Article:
Where is the “constitutional line” between these two examples? That’s something the Supreme Court has never answered to much of an extent. As far as this case, it seems to me that Geraldine Tyler’s story is way way closer to the governor-house-theft example than the gradual estate law change example. The primary argument of the defendant, Hennepin County, is that state statutes allow for this tax forfeiture system, and they were in place before Ms. Tyler acquired the condo. Thus, it’s just the run-of-the-mill property law of Minnesota that she didn’t own the excess equity. There’s no “equity theft.” Or, as more cynical observers might put it, in this case property is theft.
But here’s another twist on the situation. I don’t know if this issue came up in the case below (I doubt it), but it’s interesting to think about. The Minnesota Constitution (adopted in 1857) says its land is “allodial.” Article I, Section 15 states “All lands within the state are allodial and feudal tenures of every description with all their incidents are prohibited.” It’s one of only three states with an “allodial lands” provision. The others are Arkansas and Wisconsin.
What does “allodial” mean? Black’s Law Dictionary defines it as “Free; not holden of any lord or superior; owned without obligation of vassalage or fealty; the opposite of feudal.” Now, feudal lords—even in Minnesota—are pretty few and far between these days. So in that narrow sense the provision is rather like the Third Amendment. But a broader reading would be that people own property without subservience of their title to the government. This is something that bedevils many Native Americans who “own” land on reservations. The federal government holds the land “in trust” and the owners need special permission from the feds before they can do most things that other property owners take for granted, such as get a mortgage. A system like this in Minnesota (or Arkansas or Wisconsin) would seem to fly in the face of allodial ownership. The state legislature defining away land ownership—and the equity in that ownership—when the government is making due on taxes seems to fly in allodial’s face as well.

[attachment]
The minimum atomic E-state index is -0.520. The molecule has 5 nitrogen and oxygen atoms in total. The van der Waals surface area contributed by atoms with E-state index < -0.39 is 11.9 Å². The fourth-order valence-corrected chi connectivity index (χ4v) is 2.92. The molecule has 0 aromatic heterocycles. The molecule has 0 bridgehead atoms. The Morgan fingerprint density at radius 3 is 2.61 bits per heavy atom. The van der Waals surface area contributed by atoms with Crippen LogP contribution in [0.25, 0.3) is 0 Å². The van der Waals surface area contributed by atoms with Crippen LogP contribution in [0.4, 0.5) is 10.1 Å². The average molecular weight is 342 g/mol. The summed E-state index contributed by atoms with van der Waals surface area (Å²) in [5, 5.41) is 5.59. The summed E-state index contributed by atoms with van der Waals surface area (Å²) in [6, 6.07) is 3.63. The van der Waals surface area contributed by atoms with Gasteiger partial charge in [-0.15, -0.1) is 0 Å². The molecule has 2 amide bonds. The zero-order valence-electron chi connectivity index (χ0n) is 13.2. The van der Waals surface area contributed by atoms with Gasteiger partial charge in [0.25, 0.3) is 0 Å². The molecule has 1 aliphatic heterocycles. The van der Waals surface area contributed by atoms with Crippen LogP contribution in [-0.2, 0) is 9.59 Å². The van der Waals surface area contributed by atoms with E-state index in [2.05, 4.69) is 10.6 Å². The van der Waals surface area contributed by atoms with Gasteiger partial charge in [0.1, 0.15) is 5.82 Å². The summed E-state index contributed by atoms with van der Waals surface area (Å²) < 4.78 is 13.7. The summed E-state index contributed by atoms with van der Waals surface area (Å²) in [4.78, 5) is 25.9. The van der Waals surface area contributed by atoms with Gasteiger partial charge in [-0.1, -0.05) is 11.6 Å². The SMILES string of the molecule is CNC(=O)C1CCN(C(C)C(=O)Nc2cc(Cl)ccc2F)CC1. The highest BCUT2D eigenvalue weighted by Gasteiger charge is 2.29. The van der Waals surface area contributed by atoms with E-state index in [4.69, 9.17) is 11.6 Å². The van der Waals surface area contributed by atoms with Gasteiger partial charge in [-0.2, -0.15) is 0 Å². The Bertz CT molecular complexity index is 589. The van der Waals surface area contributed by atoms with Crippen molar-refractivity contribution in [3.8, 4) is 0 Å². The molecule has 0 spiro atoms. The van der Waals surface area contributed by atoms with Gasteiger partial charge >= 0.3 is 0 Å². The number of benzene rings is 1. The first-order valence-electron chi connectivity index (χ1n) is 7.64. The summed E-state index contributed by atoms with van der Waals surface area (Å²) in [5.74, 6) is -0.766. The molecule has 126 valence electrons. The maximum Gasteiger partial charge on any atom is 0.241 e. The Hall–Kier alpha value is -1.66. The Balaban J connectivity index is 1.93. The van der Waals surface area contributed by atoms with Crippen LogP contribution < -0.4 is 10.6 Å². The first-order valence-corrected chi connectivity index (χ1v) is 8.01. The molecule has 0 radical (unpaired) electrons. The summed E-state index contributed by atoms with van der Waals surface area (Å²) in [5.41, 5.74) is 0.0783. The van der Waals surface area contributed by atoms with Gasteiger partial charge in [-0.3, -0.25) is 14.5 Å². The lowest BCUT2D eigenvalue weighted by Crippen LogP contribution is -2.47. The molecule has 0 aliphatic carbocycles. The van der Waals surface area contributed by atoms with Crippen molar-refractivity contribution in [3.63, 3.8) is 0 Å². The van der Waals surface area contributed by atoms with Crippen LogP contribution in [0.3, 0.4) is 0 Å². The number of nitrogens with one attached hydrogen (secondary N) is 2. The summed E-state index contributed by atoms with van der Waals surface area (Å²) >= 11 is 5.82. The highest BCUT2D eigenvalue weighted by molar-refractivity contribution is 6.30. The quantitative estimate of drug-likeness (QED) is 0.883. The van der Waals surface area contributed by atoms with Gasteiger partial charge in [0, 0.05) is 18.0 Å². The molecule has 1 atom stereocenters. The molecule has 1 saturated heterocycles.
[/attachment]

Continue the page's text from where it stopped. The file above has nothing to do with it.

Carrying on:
The Minnesota Supreme Court has not said much about the Allodial Lands Clause, and most of that was in the nineteenth century. But it did indicate it means something. The issues before the U.S. Supreme Court in Tyler likely won’t get too into the weeds of state property law, let alone what the state constitution says. However, I do think it is relevant. If the legislature violated its own state constitution in setting up its tax forfeiture scheme, then “state law” might not allow for equity theft. In a normal case at the U.S. Supreme Court the statutes would simply be what “state law” is which the Court has to take as given. But here—for the reasons I give above—that “state law” might not be the entire definition of what “property” is, so the state constitution—even a provision of the state constitution not fully fleshed out in the state courts—could be relevant as well.
Anthony Sanders is the Director of the Center for Judicial Engagement at the Institute for Justice.